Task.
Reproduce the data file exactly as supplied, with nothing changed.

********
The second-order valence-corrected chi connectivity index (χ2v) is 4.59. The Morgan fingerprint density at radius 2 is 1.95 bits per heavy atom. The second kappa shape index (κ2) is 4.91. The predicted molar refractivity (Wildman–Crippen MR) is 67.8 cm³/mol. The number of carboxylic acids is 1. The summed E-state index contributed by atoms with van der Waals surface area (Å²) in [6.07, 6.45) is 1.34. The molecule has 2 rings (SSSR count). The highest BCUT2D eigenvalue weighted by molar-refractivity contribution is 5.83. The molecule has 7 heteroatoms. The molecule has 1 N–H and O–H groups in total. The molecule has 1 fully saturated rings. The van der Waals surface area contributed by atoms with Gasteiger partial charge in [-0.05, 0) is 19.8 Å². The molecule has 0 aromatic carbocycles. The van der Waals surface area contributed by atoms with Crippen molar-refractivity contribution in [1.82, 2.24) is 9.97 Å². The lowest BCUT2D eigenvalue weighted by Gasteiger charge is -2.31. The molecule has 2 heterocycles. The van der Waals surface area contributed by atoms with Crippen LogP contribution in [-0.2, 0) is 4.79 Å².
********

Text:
The second-order valence-corrected chi connectivity index (χ2v) is 4.59. The Morgan fingerprint density at radius 2 is 1.95 bits per heavy atom. The second kappa shape index (κ2) is 4.91. The predicted molar refractivity (Wildman–Crippen MR) is 67.8 cm³/mol. The number of carboxylic acids is 1. The summed E-state index contributed by atoms with van der Waals surface area (Å²) in [6.07, 6.45) is 1.34. The molecule has 2 rings (SSSR count). The highest BCUT2D eigenvalue weighted by molar-refractivity contribution is 5.83. The molecule has 7 heteroatoms. The molecule has 1 N–H and O–H groups in total. The molecule has 1 fully saturated rings. The van der Waals surface area contributed by atoms with Gasteiger partial charge in [-0.05, 0) is 19.8 Å². The molecule has 0 aromatic carbocycles. The van der Waals surface area contributed by atoms with Crippen molar-refractivity contribution in [1.82, 2.24) is 9.97 Å². The lowest BCUT2D eigenvalue weighted by Gasteiger charge is -2.31. The molecule has 2 heterocycles. The van der Waals surface area contributed by atoms with Crippen LogP contribution in [-0.2, 0) is 4.79 Å².